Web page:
BUENOS AIRES (Reuters) - Thousands of Argentines took to the streets of the capital on Friday to protest the policies of President Mauricio Macri, a taste of the backlash he faces for economic reforms that have swelled the ranks of the poor.
Protesters, waving flags and chanting anti-government slogans, demanded an end to public sector job cuts and plummeting buying power in a demonstration called by the country’s biggest unions.
“We are losing buying power in a significant way,” Pablo Micheli, the secretary general of the Argentine Workers’ Union, told Reuters.
“We are hoping that the government will come to the table to talk. If not, we could call a general strike for the end of May or the first half of June.”
By sharply devaluing the peso, loosening price controls and ending utility subsidies since taking office in December, Macri has sent inflation surging, leaving those at the bottom of the economic heap scrambling to pay food and gas bills.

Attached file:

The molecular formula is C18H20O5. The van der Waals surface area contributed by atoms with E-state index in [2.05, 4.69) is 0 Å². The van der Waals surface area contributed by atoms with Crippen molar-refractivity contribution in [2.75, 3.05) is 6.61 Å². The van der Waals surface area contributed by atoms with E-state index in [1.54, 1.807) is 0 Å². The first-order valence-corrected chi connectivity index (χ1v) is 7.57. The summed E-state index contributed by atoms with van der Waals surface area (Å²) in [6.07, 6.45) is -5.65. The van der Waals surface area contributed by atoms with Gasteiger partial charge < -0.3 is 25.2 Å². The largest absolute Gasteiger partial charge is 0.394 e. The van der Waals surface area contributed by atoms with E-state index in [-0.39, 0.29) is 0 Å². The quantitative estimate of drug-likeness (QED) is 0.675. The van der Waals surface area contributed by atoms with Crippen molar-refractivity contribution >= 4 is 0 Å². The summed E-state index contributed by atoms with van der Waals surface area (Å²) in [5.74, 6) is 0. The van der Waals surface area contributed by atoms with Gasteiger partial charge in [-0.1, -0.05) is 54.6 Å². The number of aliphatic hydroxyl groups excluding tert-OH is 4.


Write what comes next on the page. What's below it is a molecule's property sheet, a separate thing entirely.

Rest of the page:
At the same time, the business-friendly leader’s efforts to trim government payrolls have eliminated thousands of public sector jobs. The opposition estimates that up to 150,000 people could lose their jobs this year.
In an attempt to stem the job losses, the opposition is trying to push a law through Congress that would guarantee generous redundancy payments. Macri has said he would veto it.
Although Wall Street has praised Macri’s policies as a long-needed correction to years of government intervention and idiosyncratic economic policy under his leftist predecessors, the opposition retains strong support in the country.
Reporting by Nicolas Misculin; Writing by Rosalba O'Brien; Editing by Paul Simao